The story so far
In the previous set, Allen has regained the use of his innocence and renamed it Clown Crown. Using a strange device called Noah’s Ark he quickly rejoins his group which is in combat with the Millenial Earl and colossal Akuma. Having traveled to Edo believing that General Cross might be there to do battle with the Earl. Allen comes into combat with the Earl, even with his power up he’s outmatched but the Earl is unable to make a solid attack. While Crory, Lavi and Bookman attempt to destroy the Akuma.
The story in this one
Pushed to their limits because of their injuries and the power of their foes, they are all rescued by the timely arrival of a general as well as Kanda in his retinue. After the fight, Lenalee is kidnapped through an opening in the ground causing several of the nearby characters to jump in after her. They find themselves trapped in a collapsing Noah’s Ark with only three hours until everything collapses into nothingness. Informed by Tikki Meek there is only a single exit somewhere in the city, they begin to scour the city. Encountering powerful opponents, can the group find the means to escape this death trap?
You would think with the ramp up in action that there wouldn’t be much room for character growth. Even I thought there was going to be a long gap before we got the chance to see characterization for awhile. I was wrong, forgetting that there are plenty of shows that have managed to subtly sneak in past stories. This set isn’t any different for the protagonist, but oddly takes the extra time to grow the characters of the Noah. Forgetting that they actually are people themselves, I thought that it was really…well cool to see this. I know that this isn’t something new, Fairy Tale does the same thing. But, it’s still something interesting when it happens. And it can also make even the victories of the heroes rather bitter sweet for the viewer, as the vested interest in the new character is cut down.
There’s even a chance for growth from characters that we thought we had figured out from previous seasons. Both Kanda and Crory both get a chance to fill in the few remaining gaps in their backstory. It isn’t much, but then again they’re both fairly well rounded at this point. So it’s mostly just some polish for them. Still, it’s welcomed when it’s delivered in this fashion.
What isn’t is when characters receive rapid development, such as when tertiary characters begin to receive large amounts of character growth, it gives away the plans that the series has for them. Not to mention when you see that character doing something rather impossible in the opening sequence. One such character gets multiple flashbacks during one of the fights and it’s not surprising at all that he gains the power of innocence. It’s not at bad thing, but would have been better to surprise us with the elevation first and then during some crisis have the flashbacks.
Animation and Music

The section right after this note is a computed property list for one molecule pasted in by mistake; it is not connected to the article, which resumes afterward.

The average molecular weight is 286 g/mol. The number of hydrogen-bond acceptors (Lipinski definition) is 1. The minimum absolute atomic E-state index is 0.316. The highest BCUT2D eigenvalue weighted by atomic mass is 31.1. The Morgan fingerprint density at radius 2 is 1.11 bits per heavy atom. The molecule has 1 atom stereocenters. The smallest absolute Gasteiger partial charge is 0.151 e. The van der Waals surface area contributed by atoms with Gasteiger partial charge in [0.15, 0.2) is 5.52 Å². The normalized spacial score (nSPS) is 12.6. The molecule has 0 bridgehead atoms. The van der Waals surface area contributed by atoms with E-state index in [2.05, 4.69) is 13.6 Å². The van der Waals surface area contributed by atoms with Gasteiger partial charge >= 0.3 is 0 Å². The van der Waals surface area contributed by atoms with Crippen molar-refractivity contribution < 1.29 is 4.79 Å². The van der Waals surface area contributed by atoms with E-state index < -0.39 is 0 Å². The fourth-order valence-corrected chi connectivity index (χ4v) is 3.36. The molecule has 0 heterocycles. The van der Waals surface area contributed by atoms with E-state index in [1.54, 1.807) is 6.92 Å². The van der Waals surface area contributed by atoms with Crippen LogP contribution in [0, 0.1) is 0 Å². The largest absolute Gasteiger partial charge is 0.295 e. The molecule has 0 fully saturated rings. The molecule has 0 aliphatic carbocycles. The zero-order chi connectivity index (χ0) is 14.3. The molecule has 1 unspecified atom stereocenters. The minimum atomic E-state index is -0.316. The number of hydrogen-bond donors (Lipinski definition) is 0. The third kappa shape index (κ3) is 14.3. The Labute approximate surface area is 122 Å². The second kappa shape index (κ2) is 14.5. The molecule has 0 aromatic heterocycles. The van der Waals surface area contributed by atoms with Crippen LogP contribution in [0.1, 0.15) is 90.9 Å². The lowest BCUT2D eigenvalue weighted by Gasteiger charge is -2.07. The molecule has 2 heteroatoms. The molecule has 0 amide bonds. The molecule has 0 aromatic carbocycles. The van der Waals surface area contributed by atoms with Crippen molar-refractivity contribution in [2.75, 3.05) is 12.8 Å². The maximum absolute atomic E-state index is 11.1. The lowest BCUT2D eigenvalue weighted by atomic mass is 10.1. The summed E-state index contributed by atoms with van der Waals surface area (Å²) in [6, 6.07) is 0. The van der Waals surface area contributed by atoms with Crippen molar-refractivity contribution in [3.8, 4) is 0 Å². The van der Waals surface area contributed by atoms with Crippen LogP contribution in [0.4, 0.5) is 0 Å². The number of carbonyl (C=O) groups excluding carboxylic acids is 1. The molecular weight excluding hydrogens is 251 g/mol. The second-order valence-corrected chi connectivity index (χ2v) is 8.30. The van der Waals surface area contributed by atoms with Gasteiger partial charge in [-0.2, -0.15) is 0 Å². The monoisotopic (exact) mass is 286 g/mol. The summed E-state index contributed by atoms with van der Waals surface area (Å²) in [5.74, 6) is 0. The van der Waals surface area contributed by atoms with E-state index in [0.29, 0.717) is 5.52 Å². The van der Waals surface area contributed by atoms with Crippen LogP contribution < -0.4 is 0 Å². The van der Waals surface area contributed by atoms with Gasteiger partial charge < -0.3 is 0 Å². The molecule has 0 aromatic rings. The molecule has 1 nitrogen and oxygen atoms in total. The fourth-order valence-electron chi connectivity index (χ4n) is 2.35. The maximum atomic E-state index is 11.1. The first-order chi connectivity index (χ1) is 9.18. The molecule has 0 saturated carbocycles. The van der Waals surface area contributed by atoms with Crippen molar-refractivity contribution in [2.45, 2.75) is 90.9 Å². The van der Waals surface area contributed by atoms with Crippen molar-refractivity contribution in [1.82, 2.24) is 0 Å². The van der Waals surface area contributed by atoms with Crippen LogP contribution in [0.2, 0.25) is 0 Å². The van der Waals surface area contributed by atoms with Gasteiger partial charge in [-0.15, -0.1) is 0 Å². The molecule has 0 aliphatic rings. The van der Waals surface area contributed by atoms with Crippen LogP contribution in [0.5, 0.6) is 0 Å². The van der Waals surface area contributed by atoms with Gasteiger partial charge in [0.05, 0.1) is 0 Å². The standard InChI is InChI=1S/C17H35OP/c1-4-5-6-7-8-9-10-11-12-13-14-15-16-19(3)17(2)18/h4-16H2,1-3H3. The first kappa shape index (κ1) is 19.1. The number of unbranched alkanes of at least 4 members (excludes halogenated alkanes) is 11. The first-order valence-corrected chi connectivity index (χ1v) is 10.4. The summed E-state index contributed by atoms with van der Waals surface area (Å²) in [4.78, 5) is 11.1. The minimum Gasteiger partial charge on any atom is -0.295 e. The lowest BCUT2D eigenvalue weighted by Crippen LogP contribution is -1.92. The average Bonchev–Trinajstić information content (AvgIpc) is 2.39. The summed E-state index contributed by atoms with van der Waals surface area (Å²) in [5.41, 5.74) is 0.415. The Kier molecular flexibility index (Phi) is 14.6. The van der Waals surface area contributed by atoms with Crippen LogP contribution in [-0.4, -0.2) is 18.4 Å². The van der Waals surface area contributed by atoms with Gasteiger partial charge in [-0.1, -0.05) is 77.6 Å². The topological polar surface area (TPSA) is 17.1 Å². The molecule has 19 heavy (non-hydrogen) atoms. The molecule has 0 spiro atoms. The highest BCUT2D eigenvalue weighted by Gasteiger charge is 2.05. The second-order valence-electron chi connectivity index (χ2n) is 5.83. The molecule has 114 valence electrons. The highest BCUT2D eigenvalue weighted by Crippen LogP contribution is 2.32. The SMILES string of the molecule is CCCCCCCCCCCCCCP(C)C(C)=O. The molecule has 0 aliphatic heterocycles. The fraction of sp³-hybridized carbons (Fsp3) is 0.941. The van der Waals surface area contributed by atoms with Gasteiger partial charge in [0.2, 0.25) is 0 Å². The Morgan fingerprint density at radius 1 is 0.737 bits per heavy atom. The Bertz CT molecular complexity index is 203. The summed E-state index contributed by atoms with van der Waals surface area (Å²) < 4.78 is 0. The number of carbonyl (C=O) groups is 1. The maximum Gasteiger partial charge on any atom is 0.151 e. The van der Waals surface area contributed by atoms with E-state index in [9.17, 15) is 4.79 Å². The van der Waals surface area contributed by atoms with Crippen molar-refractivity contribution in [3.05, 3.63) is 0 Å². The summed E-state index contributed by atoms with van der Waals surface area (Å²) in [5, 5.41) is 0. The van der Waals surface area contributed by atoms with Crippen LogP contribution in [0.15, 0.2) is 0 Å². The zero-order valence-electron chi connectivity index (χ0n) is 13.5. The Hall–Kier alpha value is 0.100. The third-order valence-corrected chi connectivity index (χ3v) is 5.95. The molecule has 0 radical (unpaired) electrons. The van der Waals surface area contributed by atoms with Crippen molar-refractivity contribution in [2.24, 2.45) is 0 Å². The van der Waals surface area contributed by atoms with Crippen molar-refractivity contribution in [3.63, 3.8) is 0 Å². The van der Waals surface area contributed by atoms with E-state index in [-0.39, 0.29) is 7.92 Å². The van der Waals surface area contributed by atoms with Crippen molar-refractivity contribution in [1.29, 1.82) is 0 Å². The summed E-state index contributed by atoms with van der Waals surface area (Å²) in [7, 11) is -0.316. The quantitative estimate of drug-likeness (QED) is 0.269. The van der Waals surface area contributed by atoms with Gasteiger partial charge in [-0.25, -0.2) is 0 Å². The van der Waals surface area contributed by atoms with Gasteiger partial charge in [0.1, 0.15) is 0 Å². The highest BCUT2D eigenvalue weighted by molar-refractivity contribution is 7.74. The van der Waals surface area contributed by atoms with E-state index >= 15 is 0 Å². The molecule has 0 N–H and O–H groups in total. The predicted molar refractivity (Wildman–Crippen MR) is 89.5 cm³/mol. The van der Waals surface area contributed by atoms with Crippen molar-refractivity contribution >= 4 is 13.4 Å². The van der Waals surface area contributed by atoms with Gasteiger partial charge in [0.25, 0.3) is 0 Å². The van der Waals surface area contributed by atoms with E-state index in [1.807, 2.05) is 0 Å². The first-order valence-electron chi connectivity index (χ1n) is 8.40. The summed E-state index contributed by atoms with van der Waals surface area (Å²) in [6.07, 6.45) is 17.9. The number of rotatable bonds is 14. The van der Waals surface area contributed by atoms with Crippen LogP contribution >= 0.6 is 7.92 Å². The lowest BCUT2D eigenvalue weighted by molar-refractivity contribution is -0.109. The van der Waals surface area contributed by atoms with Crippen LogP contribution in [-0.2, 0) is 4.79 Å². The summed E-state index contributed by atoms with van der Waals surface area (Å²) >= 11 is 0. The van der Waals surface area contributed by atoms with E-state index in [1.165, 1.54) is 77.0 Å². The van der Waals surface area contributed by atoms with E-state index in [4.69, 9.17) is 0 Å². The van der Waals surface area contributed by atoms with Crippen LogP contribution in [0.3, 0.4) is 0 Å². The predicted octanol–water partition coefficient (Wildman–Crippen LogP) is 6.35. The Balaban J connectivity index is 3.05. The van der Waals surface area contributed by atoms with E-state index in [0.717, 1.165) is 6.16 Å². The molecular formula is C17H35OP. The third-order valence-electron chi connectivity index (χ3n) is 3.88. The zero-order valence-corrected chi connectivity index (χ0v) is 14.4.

Things get a bit flashier here, with large single combat fights. For instance, Skinn Bolic’s armor, which we got a glimpse of in the final episode last season, is impressively designed. The lighting effects coming off of it are impressive as they catch the overhead illumination as well as the illumination from Kanda’s swords. Their attacks also come off as unique to the fighting styles of the fighters, adding a little bit more flash to the scene.
There are a few old musical scores that make a return here. Each is melancholy and appear during times of impending doom. They add weight to the sacrifices that all of the characters need to make. And what’s more, it adds to the decisions that they make further on. The audiences sees what’s happening when the others don’t. Of course, when that same music start playing again later on it does give away what’s going to happen. Not that the fact this is a very Shonen series didn’t do that already, but red flags tend to block the vision of the plot.
Pacing feels a little off in this part, mostly because of the large scale fights that are happening. It’s hard to tell if time is just flowing awkwardly in the Ark. Or more than likely, the ticking clock is sped up for dramatic effect. Either way it throws the flow of the show to go from large amounts of time to just a handful of minutes, when if you look at how the series is running, there’s only a few minutes of actual time passing. Coupled with the flashbacks, which as I said earlier were important for character building, do take away from the urgency of the situation.
The Box Art
Switching back from the light box art from the last box set, this one goes to a morose dark to better match the mood of the series. The choice for Kanda is a bit of an odd one given he only is in two episodes. A better choice might have been Lavi as he has a much higher impact and growth than the other characters. The inner art on the inside of the casing is a nice touch, and a bit of a spoiler. So if you haven’t watched it, don’t take out all the discs until you’ve watched enough of this box set.
I liked the overall fights. They might have fallen into a predictable pattern of how they would play out, except for the last one, but they were still fun to watch. I liked the advancement in characters for not just the heroes but also developing the Noah. So I strongly recommend that if you like the D.Gray-Man series, you pick up the first half of season four, or watch it since it’s up on Funimation’s streaming service.
Until next time…
D. Gray Man - Season 4, Part One
- Fight scenes for everyone!
- Character growth for everyone, even the enemies
- Unique fighting sequences for each person
- The flashbacks bog down the urgency
- Spoilers in the opening sequence and the box art